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The Compulsive Reader

Wednesday, April 20, 2016

Six Impossible Things by Fiona Wood

Fiona Wood is an Australian author whose first U.S. publication was Wildlife. Given my sometimes alarming adoration for Aussie YA lit, it went on my wishlist in about two seconds flat. Then, Wood's novel Six Impossible Things was released in the U.S. I acquired a copy immediately, but did not read it for inane reasons (I am weird about my TBR list and I wanted to read Wildlife first).

Well, friends, I am here to tell you that this was a MISTAKE. Because months after receiving it for Christmas, I finally read Wildlife, adored it, and then discovered that *gasp* Six Impossible Things is actually Wood's first novel. And it has characters from Wildlife! And it takes place before Wildlife! And American publishing had duped me! And by letting my crazy personal TBR rules take over, I had actually committed the cardinal reading sin of reading books out of chronological order.

I know that there are just as many others out there who care about chronology and avoiding spoilers as much as I do, so consider this your word of warning. READ SIX IMPOSSIBLE THINGS FIRST! DO IT AND AVOID A HEARTBREAKING SPOILER.

Okay, now that we've got that out of the way, I can safely tell you that both books are awesome, and they aren't direct sequels, just companions with shared characters but still. And a third book by Wood is coming out in the U.S. this fall, and yes, the main characters are secondary characters in Wildlife, so to all my fellow reading sticklers, don't even think about reading Cloudwish until you've read Six Impossible Things and then Wildlife.

So, Six Impossible Things! It's the story of Dan Cereil, whose life is not fantastic at the start of the story. His dad has just declared bankruptcy, left his mom, and come out as gay. Dan and his mom are pretty much broke, and they end up living in a very large, very old house that great-aunt Adelaide left them. The only think that makes life bearable for Dan is Estelle, the girl next door. He's hopelessly in love with her, and he knows for a fact they'd be perfect for each other--only they've never met. And if Estelle ever finds out the reason why Dan knows they'd be perfect together...well, she'd definitely hate him.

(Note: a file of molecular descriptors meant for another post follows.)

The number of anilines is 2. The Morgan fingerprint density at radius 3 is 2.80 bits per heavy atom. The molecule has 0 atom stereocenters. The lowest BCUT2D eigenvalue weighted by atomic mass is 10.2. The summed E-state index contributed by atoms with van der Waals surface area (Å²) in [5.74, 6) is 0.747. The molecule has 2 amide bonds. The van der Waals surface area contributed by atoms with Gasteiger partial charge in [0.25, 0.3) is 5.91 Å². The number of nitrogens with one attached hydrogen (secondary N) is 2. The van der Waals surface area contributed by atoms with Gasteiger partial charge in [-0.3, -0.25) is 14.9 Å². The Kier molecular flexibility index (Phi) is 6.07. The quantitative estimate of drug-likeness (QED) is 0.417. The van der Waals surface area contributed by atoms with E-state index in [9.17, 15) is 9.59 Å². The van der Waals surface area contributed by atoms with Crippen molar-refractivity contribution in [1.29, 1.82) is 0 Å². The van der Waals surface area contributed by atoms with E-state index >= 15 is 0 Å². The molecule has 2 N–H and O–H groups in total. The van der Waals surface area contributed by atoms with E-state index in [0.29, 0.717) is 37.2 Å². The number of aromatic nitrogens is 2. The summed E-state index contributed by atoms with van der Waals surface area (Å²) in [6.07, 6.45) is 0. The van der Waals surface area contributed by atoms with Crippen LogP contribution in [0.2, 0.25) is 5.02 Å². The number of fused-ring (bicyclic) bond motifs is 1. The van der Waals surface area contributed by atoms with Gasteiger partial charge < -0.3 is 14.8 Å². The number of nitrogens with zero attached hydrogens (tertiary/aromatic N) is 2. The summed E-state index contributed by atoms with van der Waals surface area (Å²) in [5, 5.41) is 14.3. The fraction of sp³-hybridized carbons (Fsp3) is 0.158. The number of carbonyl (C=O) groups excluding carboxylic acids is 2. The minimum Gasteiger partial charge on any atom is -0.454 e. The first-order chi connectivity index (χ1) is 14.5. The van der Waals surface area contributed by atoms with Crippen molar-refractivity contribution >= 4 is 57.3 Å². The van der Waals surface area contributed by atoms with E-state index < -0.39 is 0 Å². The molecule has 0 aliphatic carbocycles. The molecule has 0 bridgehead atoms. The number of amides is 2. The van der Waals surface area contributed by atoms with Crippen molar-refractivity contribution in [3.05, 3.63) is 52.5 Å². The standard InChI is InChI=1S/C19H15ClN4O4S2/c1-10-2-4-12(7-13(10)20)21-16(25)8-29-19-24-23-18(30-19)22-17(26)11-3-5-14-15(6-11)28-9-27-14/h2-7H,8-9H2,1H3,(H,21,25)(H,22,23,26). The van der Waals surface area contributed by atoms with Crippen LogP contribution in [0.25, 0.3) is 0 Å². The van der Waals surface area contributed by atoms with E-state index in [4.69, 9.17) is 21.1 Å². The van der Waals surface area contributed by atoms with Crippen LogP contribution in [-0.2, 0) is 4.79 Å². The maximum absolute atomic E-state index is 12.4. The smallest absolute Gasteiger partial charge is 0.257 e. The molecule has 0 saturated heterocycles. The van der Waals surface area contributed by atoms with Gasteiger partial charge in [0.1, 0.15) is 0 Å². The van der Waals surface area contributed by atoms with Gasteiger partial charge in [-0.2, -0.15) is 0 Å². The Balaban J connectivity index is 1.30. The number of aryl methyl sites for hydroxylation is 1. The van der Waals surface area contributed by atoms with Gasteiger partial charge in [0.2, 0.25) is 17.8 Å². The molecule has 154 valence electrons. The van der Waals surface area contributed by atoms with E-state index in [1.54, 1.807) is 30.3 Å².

Six Impossible Things reminds me of a John Hughes movie, only if that movie were set in Melbourne, Australia, and not the suburbs of Chicago. Wood's novel is populated by weird and interesting and funny teens whose struggles and senses of humor are totally relatable, and they make some bad decisions, but sometimes they make some good decisions and it's all so entertaining and heartfelt. Dan's pursuit not only to win Estelle, but to figure out how to be a good person, is a struggle we all face and his misadventures are funny and heartfelt. It's really refreshing to read this kind of a story from a male perspective, and I enjoyed the characters all so well.

I also really appreciated how Wood explored the family's financial situation within the book. The sudden shift from financial security (and implied wealth) to nearly out on the streets broke is an interesting dynamic, and in some ways just as traumatic as a death. Money worries take up a lot of Dan's brain space, especially as he tries to keep his mom from sabotaging her own wedding cake business and find a job himself. Wood does a great job at showing how a lack of money can have a domino effect on teens' lives and bring about other challenges--Dan outgrows his clothes, can't buy a dance ticket, and he worries when he can't afford to take his dog to the vet. Wood writes with sensitivity and empathy that teens will appreciate.

Wood creates a world that readers will want to inhabit, with an ending that is just an convenient (but not less genuine) than a John Hughes movie ending, and easily twice as satisfying. Trust me, you'll run to the bookstore for Wildlife once you've finished.

ARC provided by publisher, like, ages ago. Thanks, guys. I'm sorry I'm seven months behind on everything.


Tuesday, April 12, 2016

Happy Birthday, Beverly Cleary!

Happy 100th birthday to a living legend, Beverly Cleary!


I have some vague memories of reading the Ramona books when I was a kid, but my best memory of her work was discovering Dear Mr. Henshaw in third grade. I am pretty sure it was the first epistolary novel I ever read, and I fell in love with the form. That book sent me along to many other books I came to adore (ahem, every Dear America novel ever written).

Ever since reading the most recent issue of the Horn Book, full of tributes to Beverly Cleary, I've been re-reading (and in some cases, reading for the first time) the Ramona books. As withs many great children's novels I've read as an adult, I wish I had read them all when I was little, because I know I would have adored them. But I'm grateful to have gotten to them eventually, even if I am no longer the target audience. They've awoken memories of being a kid, and memories of how I once viewed the world. And if anything, I'll be more than happy to pass them along to other kids I know.